In addition, natural resources provide an obvious source of financing for rebel groups who become trapped in war economies, and South Africa’s new-found focus on “an open for business” paradigm in foreign policy could fuel this culture of exploitation for the gain of small pockets of elites. Many African states endowed with an abundance of natural and other resources are turned into “war economies”, and instead of a positive asset, the possession of resources become a “curse”. This in turn is used by some to instigate and perpetuate cycles of violence and instability that use illicit resource accumulation to finance armed conflict. This encourages armed groups to secure access to and control over lucrative resource opportunities that are made more lucrative under unstable conditions.
Seldom accruing much benefit from the resource- related development that takes place, communities are also often vulnerable to being relocated or to having natural resources such as forests and water, which are essential to their forms of livelihood, polluted or destroyed.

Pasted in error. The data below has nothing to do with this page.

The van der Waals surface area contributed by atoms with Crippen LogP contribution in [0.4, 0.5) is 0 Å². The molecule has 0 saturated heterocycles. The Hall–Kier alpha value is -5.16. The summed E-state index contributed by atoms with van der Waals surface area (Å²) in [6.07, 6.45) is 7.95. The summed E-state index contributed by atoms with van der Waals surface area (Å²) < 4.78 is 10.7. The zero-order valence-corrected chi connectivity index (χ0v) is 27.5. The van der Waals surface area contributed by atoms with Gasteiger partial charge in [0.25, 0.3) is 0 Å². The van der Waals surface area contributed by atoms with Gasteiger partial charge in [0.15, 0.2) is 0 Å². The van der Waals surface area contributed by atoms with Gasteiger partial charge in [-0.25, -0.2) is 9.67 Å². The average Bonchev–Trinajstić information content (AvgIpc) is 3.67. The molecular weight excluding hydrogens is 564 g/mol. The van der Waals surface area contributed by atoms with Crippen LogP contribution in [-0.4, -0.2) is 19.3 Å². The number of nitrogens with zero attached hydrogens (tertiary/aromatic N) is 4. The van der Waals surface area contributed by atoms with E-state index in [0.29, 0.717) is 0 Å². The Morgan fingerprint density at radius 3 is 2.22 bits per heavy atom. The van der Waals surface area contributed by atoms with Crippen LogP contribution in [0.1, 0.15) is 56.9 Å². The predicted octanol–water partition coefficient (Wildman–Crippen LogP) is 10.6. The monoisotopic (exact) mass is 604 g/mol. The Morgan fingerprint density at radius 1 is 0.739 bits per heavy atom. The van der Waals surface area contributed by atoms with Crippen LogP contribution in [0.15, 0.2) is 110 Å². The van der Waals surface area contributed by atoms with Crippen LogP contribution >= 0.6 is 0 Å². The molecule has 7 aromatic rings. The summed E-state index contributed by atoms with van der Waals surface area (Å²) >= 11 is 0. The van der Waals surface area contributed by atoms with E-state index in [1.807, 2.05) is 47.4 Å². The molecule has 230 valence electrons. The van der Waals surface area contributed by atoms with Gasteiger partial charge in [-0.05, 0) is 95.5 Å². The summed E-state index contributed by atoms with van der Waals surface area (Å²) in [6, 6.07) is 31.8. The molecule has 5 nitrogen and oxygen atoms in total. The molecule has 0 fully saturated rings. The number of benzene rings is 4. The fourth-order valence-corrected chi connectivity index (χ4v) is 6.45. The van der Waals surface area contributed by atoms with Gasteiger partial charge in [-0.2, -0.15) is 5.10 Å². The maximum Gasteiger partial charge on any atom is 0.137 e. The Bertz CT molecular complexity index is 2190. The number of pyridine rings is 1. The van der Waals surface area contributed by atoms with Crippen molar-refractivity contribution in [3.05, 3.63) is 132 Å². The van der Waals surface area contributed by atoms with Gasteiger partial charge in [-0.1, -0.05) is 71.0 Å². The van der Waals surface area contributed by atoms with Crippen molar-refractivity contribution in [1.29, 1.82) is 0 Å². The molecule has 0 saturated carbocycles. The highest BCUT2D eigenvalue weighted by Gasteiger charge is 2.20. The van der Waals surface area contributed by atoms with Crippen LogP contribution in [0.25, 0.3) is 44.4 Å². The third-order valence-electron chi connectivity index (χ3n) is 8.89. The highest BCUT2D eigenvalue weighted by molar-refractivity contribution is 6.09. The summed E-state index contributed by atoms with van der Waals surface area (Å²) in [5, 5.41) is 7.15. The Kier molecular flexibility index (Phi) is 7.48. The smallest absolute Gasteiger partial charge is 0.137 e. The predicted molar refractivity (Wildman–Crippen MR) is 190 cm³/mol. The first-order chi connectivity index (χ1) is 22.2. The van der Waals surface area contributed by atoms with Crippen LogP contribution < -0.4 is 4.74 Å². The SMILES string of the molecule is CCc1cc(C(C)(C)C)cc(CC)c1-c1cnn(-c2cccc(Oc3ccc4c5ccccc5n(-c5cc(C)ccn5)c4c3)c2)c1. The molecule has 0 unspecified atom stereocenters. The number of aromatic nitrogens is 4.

Shifts in power at the global geopolitical level, and in Africa, have also accelerated the externally-driven scramble for resources. As China and other BRICS countries begin to assert a more aggressive economic presence in Africa, the previous dominance of traditional colonial powers, including France, the United Kingdom and other member states of the European Union, has been challenged. The economic opportunities that accompany political influence and resource control and the incentive this provides to work outside of weak and ineffectual systems cannot be delinked from the forces driving instability, inter-state conflicts and undemocratic or unconstitutional changes in leadership at national and local levels.